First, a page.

Prof. Sterman:          Yes, we have identified many instances of capability traps in the sustainability and greenhouse gas domain. The McKinsey study you refer to is about a decade old, but technology has improved dramatically since then, so there’s probably at least as many win-win opportunities today, where we could abate greenhouse gas emissions and make a profit doing it, as there were in 2009 despite the fact that we’ve implemented some.

And this is a puzzle for many people, right. A lot of folks, especially people who have strong training in finance, they argue that it’s impossible that there are any such win-win opportunities. Because, after all, if a company had an opportunity that was profitable and also happened to reduce their greenhouse gas emissions, they should do that, they should have already done that project…even if they don’t care about the environment at all.

The reality is that’s just not true.

There are plenty of win-win opportunities that go unutilized. This is the low-hanging fruit. Right here at MIT, we’ve got lots of them that we are starting now to take advantage of. I’ll give you a quick example.

I’m sitting here in our new Sloan School of Management headquarters building, which was completed in 2010. So all the design decisions were made in the mid-2000s. I was co-chair of the building committee with my faculty colleague in finance. I, and then eventually others on the team and our Dean, strongly supported building this building green. Now we started in the early 2000s, when the price of oil was really low and nobody really cared about sustainability nor had an interest in climate change.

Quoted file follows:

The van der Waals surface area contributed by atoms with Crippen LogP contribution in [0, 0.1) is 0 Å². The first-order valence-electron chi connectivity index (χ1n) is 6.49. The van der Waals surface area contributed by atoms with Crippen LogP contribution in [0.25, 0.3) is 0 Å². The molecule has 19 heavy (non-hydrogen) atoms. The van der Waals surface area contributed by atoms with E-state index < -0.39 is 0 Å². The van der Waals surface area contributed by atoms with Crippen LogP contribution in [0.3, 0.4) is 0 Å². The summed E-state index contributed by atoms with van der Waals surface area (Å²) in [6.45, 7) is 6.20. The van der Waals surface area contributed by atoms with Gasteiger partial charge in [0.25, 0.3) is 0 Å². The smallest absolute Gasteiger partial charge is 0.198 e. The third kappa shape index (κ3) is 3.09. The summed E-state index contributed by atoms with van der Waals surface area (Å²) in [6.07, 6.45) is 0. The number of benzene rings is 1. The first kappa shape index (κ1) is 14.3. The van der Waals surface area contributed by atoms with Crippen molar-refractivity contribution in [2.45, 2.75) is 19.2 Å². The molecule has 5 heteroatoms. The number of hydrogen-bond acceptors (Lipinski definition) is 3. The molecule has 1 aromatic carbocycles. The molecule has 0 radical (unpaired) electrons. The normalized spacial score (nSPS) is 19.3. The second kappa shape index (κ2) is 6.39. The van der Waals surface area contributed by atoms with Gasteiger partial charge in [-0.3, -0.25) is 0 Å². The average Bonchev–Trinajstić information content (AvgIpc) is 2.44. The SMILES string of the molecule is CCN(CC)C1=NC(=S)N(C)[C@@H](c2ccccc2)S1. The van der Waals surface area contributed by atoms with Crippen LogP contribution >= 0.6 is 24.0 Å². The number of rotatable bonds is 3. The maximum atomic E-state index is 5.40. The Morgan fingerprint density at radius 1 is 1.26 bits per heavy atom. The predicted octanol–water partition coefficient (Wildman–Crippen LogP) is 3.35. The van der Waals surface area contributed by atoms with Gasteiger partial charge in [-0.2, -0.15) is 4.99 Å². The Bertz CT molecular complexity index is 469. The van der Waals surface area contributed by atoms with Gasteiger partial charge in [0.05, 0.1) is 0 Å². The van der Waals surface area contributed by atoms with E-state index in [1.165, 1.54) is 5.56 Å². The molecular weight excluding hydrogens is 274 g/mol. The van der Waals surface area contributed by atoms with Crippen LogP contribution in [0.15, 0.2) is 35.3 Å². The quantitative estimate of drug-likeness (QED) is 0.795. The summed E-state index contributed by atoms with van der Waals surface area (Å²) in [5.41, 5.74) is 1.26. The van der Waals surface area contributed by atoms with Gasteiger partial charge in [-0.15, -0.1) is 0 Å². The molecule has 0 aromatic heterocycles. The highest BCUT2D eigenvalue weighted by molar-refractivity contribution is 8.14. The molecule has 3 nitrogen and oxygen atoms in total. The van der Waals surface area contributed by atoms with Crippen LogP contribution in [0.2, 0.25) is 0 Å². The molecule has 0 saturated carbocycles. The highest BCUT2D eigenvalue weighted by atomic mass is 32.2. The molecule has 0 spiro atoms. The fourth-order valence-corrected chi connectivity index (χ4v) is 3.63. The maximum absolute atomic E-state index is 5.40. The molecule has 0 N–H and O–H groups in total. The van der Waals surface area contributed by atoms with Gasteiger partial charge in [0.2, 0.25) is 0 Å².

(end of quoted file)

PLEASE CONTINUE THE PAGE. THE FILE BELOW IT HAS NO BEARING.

And you know, I work in a fantastic organization, but we had no experience up to that point building green buildings, and there was no LEED system for certifying sustainable buildings at that time.

So it was really pretty early. We built this building to be as sustainable as we could, within the budget constraint and in fact it ended up using 69% percent less energy for heating and cooling in a pretty cold climate in winter and a pretty hot one in summer. 69% less energy for heating and cooling than the standard building that we could have built that would comply with the building code.

Now that saves a lot of energy, reduces our greenhouse gas emissions, and saves a lot of operating costs. Now how much more did it cost us in upfront design and construction costs to put in the extra insulation, the high quality windows, the energy heat recovery HVAC system, etc?

So let me ask you a question that I ask all my students.

What percent more do you think it cost in capital upfront construction costs to make that building green compared to the standard building? About the same, up to 10%, 10 to 20%, more than 20%?

Gridium:        About 10%, 10 to 20%.

Prof. Sterman:          So that’s a pretty typical answer. The most common answer is about 20% or more.

The actual correct answer is approximately zero. How is that even possible? Well, we did spend more money on the insulation, the high quality windows, making sure the building envelope was tight, the energy recovery system in the HVAC, etc, etc. There’s a long set of sustainability features we implemented. They did cost more, but there are offsetting savings.

For example, because the building uses less energy for heating and cooling, the HVAC system is half the size it would have been. That saves a lot of money because we don’t have as many ducts and fans and motors to drive and move the heated and cooled air around the building…that saves a lot on materials, on construction time, and so forth.

Gridium:        That’s great.